On Tuesday, officials in Erie County, Pa., disputed the claims in the viral post regarding Trump ballots being tossed. The person making the statements does not work in any way with Erie County, the county said on its Twitter account.

The dissemination of misleading narratives was highly centralized, and, in places, took on the characteristics of a game. A post on 8kun, the anonymous image board at the center of the pro-Trump QAnon conspiracy theory, advised the use of particular hashtags, from #Watchyourballot to #VoteInPerson to #Trump2020Landslide. The message illustrated the behind-the-scenes coordination that goes into creating the appearance of an online groundswell.

The presidents tweet about violence in Pennsylvania was labeled by Twitter with a notice that voting by mail and voting in person have a long history of trustworthiness, and that voter fraud is extremely rare. It also took actions to restrict the spread of the tweet. But the tweet had already been retweeted more than 55,000 times before the social media company throttled it, according to the Election Integrity Partnership.

Facebook appended a label to the same post on its site about the security of mail balloting. Still, it received internal pushback from Facebooks own employees saying they should do more, according to internal communications viewed by The Washington Post.

The light touch from the worlds largest social network alarmed David Brody, counsel and senior fellow for privacy and technology at the Lawyers' Committee for Civil Rights Under Law.

Its really important for the platforms to raise up the authoritative sources and algorithmically downlink conspiracy theories and unsubstantiated rumors, said Brody, warning about the possibility that the presidents words could lead to real-world violence.

The #stopthesteal hashtag gained momentum Tuesday as users and right-leaning influencers spread the banned poll watcher video and other isolated incidents of improper practices or glitches at polling locations, according to First Draft News, a nonprofit that focuses on tackling misinformation. Pro-Trump users had previously popularized the #stopthesteal hashtag during the 2018 midterm election, as part of similarly baseless allegations of wide-scale voter fraud. There were also some signs the hashtag had been promoted by bots.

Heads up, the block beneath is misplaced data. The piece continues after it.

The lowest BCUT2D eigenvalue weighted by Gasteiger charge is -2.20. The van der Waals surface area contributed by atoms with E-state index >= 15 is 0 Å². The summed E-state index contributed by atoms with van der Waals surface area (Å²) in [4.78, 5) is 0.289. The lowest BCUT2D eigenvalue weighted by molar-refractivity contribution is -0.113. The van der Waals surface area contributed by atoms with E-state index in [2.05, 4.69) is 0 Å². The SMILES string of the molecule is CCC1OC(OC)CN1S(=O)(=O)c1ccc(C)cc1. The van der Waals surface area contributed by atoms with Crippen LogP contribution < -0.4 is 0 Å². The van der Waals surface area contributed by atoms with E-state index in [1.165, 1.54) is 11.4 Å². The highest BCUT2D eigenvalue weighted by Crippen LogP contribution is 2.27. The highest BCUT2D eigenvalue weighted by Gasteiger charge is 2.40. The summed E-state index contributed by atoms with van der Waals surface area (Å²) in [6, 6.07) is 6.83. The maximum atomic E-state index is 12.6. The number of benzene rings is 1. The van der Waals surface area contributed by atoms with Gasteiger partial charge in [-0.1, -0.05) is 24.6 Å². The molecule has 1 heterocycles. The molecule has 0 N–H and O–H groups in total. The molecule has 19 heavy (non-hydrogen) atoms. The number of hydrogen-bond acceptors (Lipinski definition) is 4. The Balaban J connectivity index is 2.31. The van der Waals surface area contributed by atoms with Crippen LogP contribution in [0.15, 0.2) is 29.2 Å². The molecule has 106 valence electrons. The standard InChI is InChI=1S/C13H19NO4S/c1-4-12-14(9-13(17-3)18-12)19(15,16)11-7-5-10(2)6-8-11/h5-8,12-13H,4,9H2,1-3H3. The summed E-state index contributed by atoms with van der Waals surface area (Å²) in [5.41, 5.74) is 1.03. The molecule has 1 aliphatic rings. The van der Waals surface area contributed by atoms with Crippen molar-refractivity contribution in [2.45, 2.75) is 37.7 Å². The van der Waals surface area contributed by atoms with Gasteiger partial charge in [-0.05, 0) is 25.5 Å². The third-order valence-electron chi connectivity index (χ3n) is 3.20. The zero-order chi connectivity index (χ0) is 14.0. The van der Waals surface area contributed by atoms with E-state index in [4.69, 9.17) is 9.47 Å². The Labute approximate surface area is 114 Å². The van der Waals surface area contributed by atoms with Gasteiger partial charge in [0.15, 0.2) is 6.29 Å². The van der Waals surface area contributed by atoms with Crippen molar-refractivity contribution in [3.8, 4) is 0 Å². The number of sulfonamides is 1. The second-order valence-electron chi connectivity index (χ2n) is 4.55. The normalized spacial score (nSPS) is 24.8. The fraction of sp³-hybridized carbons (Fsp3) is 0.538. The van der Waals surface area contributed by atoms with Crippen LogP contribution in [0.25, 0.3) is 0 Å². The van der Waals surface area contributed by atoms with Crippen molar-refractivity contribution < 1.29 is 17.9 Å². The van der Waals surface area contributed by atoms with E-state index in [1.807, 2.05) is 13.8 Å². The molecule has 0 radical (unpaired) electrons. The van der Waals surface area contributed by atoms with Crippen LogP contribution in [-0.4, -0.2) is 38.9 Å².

Zignal Labs, a media intelligence firm, said the hashtag went from just a few dozen mentions at 8 a.m. Tuesday morning to more than 2,000 every 15 minutes by 8:15.

The video of a Trump poll worker wrongfully being denied entry to a polling place in Philadelphia went viral on Twitter with that hashtag and commentary around efforts to steal the election. A local polling judge incorrectly told him that his certificate only worked at one location in the city, when in fact it worked at any.

Kevin Feeley, a spokesman for the Philadelphia City Commissioner Lisa Deeley, said the locations judge of election made an honest mistake in preventing the watcher from entering the location, and the commissioners office acted quickly in informing him of the correct rules.

The poll watcher did not re-enter that particular location, but Feeley said he did gain admittance to another polling location in Philadelphia.

Narratives pushing unproven allegations of widespread voter fraud have been circulating on social media for months, including from Trump, his adult sons, and affiliated outlets and supporters. Stories have been taken out of context, such as a claim that ballots which were found in a ditch in Wisconsin were put there on purpose to hurt Trump.

A video clip of Biden that was deceptively edited to make it appear as if he was admitting to voter fraud racked up more than 17 million views over the past week, according to the left-leaning human rights group Avaaz.

That has led to additional concerns about potential manipulated videos surfacing Tuesday and in the aftermath of voting, in attempts to cast doubt on results.

The Washington Posts Drew Harwell, Cat Zakrzewski and Tony Romm contributed to this report.

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Online lies and misinformation surge on Election Day - Anchorage Daily News

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November 7th, 2020 at 4:00 am